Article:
In Early June Dr Curro returned from three weeks in Georgia in which she supervised the filming for the gulagechoes video. The deteriorating research environment in Russia over the past year meant that we had to abandon our previous plan to make a project video recording the experiences of ethnic minority former prisoners in FSIN’s facilities. We decided to shift the site of filming to Gorgia and focus of the video on ‘prison work’ in the late Soviet period. The late Soviet period in the USSR has been much neglected in research on the history of the Soviet prison system and we aim to use our film to begin to fill in the gap. During her previous field trips to Georgia, Dr Curro has worked in a settlement near Kutaisi that was host until the 1990s to a collection of correctional labour colonies developed to provide labour for the tea plantations. A majority of the older population in Khoni were associated with the correctional colony in some capacity and were prepared to share their reminisces about working in the Soviet prison system with our project.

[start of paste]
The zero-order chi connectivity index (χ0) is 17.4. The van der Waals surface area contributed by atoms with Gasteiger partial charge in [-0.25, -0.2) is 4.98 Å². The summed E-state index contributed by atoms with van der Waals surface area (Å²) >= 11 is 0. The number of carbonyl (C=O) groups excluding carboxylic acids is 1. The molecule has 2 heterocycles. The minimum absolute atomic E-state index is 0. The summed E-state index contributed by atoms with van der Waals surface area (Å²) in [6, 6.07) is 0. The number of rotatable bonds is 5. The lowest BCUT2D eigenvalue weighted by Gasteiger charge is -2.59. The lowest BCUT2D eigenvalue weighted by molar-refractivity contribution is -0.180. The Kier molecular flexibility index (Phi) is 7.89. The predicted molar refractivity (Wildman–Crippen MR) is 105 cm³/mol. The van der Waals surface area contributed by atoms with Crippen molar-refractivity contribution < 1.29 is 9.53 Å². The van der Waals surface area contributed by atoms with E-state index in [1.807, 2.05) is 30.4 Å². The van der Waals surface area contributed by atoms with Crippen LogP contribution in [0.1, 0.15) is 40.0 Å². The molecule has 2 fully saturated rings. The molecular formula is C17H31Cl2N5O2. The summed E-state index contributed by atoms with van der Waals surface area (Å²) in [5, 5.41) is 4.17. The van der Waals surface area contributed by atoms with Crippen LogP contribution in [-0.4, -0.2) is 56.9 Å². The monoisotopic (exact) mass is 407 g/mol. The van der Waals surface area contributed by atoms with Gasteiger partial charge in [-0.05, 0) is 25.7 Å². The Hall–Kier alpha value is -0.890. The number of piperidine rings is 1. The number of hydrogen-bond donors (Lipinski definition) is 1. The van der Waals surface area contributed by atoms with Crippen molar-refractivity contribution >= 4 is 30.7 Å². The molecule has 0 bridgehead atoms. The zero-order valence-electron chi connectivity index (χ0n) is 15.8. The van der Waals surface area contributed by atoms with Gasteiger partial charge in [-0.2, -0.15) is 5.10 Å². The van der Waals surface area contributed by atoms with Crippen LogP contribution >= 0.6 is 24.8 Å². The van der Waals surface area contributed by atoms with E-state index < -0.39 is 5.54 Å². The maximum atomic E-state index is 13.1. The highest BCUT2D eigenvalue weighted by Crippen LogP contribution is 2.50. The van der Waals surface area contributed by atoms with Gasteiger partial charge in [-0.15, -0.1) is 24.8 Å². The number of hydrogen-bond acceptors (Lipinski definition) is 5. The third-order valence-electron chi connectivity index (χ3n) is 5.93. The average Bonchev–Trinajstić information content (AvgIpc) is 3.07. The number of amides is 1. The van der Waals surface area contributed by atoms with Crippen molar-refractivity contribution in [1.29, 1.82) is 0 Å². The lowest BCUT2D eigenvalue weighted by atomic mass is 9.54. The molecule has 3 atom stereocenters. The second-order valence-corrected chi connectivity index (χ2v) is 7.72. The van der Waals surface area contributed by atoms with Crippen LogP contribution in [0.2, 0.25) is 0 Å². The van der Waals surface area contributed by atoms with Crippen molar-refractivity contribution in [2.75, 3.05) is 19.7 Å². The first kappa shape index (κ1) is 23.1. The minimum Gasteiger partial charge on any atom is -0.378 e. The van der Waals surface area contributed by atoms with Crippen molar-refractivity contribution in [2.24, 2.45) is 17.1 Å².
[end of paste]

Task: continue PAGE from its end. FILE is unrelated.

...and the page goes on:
On June 16-18, Dr Costanza Curro and Dr Vakhtang Kekoshvili attended the international conference ‘Socialism’s divergent masculinities: Representations of male subjectivities in Soviet constellations and beyond’, organized by Dr Matthias Schwartz and Dr Dirk Uffelmann at the Leibniz-Zentrum fur Literatur-und Kulturforschung (ZfL) in Berlin. The conference, which was originally scheduled in June 2020 and was postponed twice because of the COVID-19 pandemic, hosted around 20 cultural and media studies, literature and social sciences scholars from German, American, British, Finnish, Georgian and French academic institutions. The conference papers explored the aesthetic representations of male subjectivities beyond the normative hegemony established by Soviet official propaganda from a variety of perspectives – film and music, satirical press, ethnography and literary production, amongst others. Participants discussed the discrepancies between socialist-realist and neo-traditionalist images and the multitude of divergent male subjectivities produced by Soviet everyday life, which somehow found their way into artistic and cultural representations. Such representations, we assumed, are a prism through which social and cultural changes can be analyzed. Dr Curro and Dr Kekoshvili’s presented a paper titled ‘The thieves in law in Georgia: Resilient, resisting or fallen masculinities?’, which investigated the masculinities attached to figure of the kanonieri kurdi (thief in law in Georgian) in the narratives and practices emerged from their recent fieldwork in Western Georgia.